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Thursday, March 7, 2024

Since 1998, the Industrial Commission through R98-1-04 based upon State ex rel.  Russell v. Indus. Comm. 82 Ohio St. 3d 516, 696 N.E. 1069(1998) has consistently ruled that when temporary total compensation is terminated based upon a finding of maximum medical improvement the appropriate termination date is the date of the termination hearing.  Thereafter, Employers have the right to recoup any overpaid amounts paid after that date.

On March 6, 2024 the Supreme Court in State ex rel. Dillon v. Indus. Comm., Slip Opinion No. 2024-744 overturned Russell, ruling that pursuant to statute, an injured worker is not entitled to temporary total compensation between the time they are found to have reached maximum medical improvement and the date of the termination hearing.

Dillon, the injured worker, filed a mandamus action asserting that the overpayment caused by her temporary total compensation being terminated two months prior to the SHO hearing should be vacated.  Dillon relied on Russell to argue that a finding of maximum medical improvement can only be made at the termination hearing. 

The Court specifically noted that R.C. 4123.56(A) provides a prohibition on injured worker’s receiving payment after attaining maximum medical improvement. If TTD payments are made after the claimant reaches maximum medical improvement, then the claimant is not entitled to them.

Practical Application:

Under Dillon, Employers should be arguing termination of temporary total compensation as of the date of the report of maximum medical improvement.   Payments of TTD through the date of the termination hearing would be subject to overpayment and recoupment provided by R.C. 4123.511(K).   From a practical standpoint Dillon has insured that overpayments will likely be larger with the earlier termination date.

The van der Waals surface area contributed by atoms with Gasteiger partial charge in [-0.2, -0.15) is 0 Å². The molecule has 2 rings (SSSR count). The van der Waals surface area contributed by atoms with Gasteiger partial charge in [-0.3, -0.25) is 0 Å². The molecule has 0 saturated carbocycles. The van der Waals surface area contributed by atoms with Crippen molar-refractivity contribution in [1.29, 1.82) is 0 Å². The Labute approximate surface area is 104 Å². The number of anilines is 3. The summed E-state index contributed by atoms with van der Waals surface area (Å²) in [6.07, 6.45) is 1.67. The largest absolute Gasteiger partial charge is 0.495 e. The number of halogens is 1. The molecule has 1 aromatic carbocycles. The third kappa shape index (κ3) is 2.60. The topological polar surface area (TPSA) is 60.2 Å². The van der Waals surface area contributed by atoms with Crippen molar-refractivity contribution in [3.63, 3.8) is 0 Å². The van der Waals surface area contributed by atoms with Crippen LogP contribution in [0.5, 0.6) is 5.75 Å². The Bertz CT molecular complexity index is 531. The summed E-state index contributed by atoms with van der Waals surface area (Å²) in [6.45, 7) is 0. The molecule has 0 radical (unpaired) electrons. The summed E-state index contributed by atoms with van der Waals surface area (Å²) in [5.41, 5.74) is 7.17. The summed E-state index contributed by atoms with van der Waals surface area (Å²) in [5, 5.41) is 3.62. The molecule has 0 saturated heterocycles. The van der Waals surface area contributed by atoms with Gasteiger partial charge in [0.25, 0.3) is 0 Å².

While it is impossible to know the practical effects of this case, it will arguably have an impact on termination of light duty and the subsequent payment of TTD.  In relying on Dillon, it is conceivable that an MMI examination prior to termination of light duty would limit the subsequent request for temporary total compensation or have it denied in its entirety.

This again underscores the necessity of prompt extent of disability examinations to limit the length of temporary total compensation. 

Lisa Patterson: Super Lawyer 2024

Monday, January 15, 2024

Lisa Patterson has once again been selected as Super Lawyer for the year of 2024.  Lisa has been selected as a Super Lawyer every year from 2013-2024.  She joins a select group of  only 5% of the top attorneys  who have attained a high-degree of peer recognition and professional achievement in their field.

Congratulations Lisa! 

Not every workers’ compensation claim requires the help of an attorney. But if you need one, choose experience, reputation, and most importantly, someone who understands how you do business.

LL Patterson LLC is founded on the principle of providing clients with exceptional and results oriented service. The singular mission of LLP is to aggressively and exclusively protect Ohio Employers’ rights in workers’ compensation, OSHA, VSSR, and employment related issues. Whether you’re in the medical or healthcare industry, the construction field, education, the corporate world, or small business, the goal remains the same: to reach final closure of your workers’ compensation claim in as little time as possible while minimizing cost.

Lisa L. Patterson understands the complex intricacies of the Ohio workers’ comp system and has sixteen years experience working with this very specific and sensitive form of law. A seasoned Ohio employers’ advocate, she will work to ensure that all parties’ claims are fairly and efficiently executed to protect your interests and assets.